New River Gorge National River lies at the core of the largest remaining block of relatively unfragmented, mid-latitude forest in the world.
The gorge section of NRGNR supports the most diverse plant assemblage of any river gorge in the central and southern Appalachians. This is due, in part, to the moisture gradient extremes that exist between the rim and river.
The park provides critical habitat for abundant and diverse breeding populations of migratory birds (including the Cerulean warbler, a species in decline elsewhere in its range)
Also located in the park is the rare Appalachian Flatrock plant community which includes sedges, cedars and pines. This plant assemblage occurs on flat sandstone ledges along the New River and is dependent on the scouring caused by occasional flooding for its long-term integrity.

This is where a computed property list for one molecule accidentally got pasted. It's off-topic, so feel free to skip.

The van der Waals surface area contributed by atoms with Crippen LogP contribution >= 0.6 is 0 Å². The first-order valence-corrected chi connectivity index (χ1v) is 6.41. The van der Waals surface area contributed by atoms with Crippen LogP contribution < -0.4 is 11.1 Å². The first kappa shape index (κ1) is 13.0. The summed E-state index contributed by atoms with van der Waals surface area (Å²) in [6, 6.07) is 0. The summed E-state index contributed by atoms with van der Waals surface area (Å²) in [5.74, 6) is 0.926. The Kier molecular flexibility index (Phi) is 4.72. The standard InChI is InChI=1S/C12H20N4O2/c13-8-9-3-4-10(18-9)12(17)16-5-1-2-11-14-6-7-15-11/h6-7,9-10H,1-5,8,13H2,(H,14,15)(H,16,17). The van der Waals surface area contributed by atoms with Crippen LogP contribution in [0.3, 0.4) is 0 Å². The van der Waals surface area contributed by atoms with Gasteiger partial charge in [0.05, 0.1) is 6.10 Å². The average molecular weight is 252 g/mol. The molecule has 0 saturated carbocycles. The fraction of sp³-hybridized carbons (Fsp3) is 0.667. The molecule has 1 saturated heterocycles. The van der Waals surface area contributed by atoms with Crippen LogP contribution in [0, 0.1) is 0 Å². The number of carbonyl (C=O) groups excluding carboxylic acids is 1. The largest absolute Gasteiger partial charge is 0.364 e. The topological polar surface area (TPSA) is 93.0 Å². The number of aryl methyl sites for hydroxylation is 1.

Check out the Wildflowers Photo Gallery for photos of some of the more common flowers found at New River Gorge.
To view a video of some of the more common wildflowers of New River Gorge, please visit the multimedia page.
Download the Trees, Shrubs, and Vines Checklist.
Download the Plants of Sandstone Visitor Center Checklist.
Download the Plants of Canyon Rim Visitor Center Checklist.
Download the Spring and Early Summer Wildflowers Checklist
Did You Know?
The New River was designated an American Heritage River on July 30, 1998. There are currently fourteen American Heritage Rivers in the country.